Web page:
By Nicholas Bradley

Election day is on the way and, as the 2014 midterm season draws to a close, the airwaves have been flooded with political advertising seeking to exert some last-minute influence on voters’ opinions. This should come as no surprise to poll watchers: political advertising has been a tradition in United States politics since television technology first became a viable form of communication in the years following World War II. Dwight D. Eisenhower was the first presidential candidate to use TV to reach voters with his “Eisenhower Answers America” ad campaign.

Over the years, the common tactic of political advertising mutated from affirmative endorsement of a candidate to open denouncement of the opposition. During the 1964 presidential election, incumbent Lyndon B. Johnson ran an ad called the “Daisy Girl,” marking an important turning point in the nature of political advertising. The ad’s shocking footage of a little girl counting down to a nuclear explosion made its message very clear: the consequences of voting for Barry Goldwater, Johnson’s opponent, could be disastrous.

However, this election cycle is exceptional not because its advertising has been particularly negative or aggressive, but because so much money has been spent on political ad campaigns. According to a report released by the Wesleyan Media Project (WMP), spending on political ads for 2014 elections will total more than $1 billion. If WMP’s projections hold true, more money will have been
spent on advertising in this election cycle than in the 2012 presidential election, a statistic that is even more striking when one considers that voter turnout for midterm elections is significantly lower than for presidential elections.

So political organizations have spent lots of money on advertising – who cares? You should. Elections in recent years have been increasingly driven by money, which, if left unchecked, could have a deleterious effect on the American political process. Political spending by “super PACs,” or Political Action Committees, and other outside political organizations has been on the rise since 2010, when the Supreme Court ruled in its Citizens United decision that limitations on such independent political expenditures are a violation of the free speech clause of the First Amendment.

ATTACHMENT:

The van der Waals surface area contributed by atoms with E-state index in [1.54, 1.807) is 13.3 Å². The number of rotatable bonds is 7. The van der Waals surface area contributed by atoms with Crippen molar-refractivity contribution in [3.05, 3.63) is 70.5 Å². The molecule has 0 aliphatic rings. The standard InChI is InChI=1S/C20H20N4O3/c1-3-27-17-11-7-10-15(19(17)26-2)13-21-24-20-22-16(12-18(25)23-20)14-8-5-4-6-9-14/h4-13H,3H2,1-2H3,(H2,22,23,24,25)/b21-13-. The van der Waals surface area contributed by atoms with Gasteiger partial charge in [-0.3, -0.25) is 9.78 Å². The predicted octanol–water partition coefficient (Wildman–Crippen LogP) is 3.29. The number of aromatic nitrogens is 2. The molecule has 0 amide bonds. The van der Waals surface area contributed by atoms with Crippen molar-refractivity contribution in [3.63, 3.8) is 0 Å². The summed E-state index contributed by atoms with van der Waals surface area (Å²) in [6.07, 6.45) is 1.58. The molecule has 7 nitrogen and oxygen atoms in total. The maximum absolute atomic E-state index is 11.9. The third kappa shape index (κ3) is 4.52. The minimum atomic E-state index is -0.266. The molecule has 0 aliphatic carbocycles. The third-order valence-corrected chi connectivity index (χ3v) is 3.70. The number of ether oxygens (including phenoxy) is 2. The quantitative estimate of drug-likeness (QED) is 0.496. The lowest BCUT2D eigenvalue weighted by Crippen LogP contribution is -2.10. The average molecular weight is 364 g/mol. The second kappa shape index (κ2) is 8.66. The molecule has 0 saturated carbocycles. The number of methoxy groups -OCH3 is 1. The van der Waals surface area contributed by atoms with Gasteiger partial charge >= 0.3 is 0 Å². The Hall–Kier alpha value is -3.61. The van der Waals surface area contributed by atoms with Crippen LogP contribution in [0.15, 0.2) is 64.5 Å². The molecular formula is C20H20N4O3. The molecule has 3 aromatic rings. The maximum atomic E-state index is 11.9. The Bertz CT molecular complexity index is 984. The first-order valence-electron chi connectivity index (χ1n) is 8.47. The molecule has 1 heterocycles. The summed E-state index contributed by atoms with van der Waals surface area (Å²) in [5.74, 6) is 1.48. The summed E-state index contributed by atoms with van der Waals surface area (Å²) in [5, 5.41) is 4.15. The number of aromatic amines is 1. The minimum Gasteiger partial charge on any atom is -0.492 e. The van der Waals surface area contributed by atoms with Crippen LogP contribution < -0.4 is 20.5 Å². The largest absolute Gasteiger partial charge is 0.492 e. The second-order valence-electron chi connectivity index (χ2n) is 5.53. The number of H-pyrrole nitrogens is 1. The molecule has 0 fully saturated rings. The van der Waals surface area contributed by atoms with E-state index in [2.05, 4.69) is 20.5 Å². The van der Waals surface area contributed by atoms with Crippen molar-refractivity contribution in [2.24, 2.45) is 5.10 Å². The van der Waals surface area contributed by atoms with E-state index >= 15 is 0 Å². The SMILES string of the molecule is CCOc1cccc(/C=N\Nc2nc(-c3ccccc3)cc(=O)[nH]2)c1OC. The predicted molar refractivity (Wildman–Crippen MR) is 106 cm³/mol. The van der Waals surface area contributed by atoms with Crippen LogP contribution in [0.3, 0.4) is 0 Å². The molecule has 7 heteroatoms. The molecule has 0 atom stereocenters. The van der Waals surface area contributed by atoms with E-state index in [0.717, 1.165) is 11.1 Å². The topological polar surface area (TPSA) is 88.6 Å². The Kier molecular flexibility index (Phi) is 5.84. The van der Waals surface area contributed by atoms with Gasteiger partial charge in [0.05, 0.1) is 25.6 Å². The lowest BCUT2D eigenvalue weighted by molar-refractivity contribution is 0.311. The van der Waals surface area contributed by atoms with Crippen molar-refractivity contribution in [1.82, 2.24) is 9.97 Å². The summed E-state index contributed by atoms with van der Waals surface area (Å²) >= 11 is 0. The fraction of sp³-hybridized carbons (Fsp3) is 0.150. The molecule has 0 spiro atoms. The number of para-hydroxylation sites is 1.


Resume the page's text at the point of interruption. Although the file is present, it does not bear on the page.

Although the ruling upheld requirements that certain organizations – most notably super PACs – file regular financial disclosures with the Federal Elections Committee (FEC), this has not had the desired effect of improving the transparency of outside spending.

In fact, according to a recent article in the New York Times, a majority of broadcast advertisements aired in this election cycle were paid for by organizations that do not fully disclose their donors. This “dark money,” donated to ambiguously named organizations like Freedom Partners and Americans for Prosperity, opens the door for wealthy, politically active individuals and organizations to push their own agendas under the guise of political advertising.

Not only are these ads overwhelmingly negative, which has poisoned the discourse of this election cycle, but they interfere with the voter’s ability to make an informed decision about the race. Outside organizations can run political communications when candidate organizations cannot, enabling them to spread messages that differ from the candidates’ own.

Furthermore, there is no legal requirement that political advertisements be truthful so conservative outside organizations have seized the opportunity to target President Obama and demonize any candidate who might support his policies. Let’s just run that back for a second: there is no legal requirement that political advertisements be truthful.

Neither outside organizations nor candidate campaigns are prohibited from lying in their advertisements. In other words, you shouldn’t believe everything you see on T.V. In fact, as the midterm election draws near, I encourage you, the politically engaged reader, to think critically about the political advertisements you will no doubt be forced to watch ad nauseum. An American’s civic duty is not just to vote, but to make an informed decision. Think about who might be funding the ads, question their motivations and, most importantly, don’t be afraid to draw your own conclusions.

– By Nicholas Bradley, Features Editor and a College senior from Skillman, New Jersey.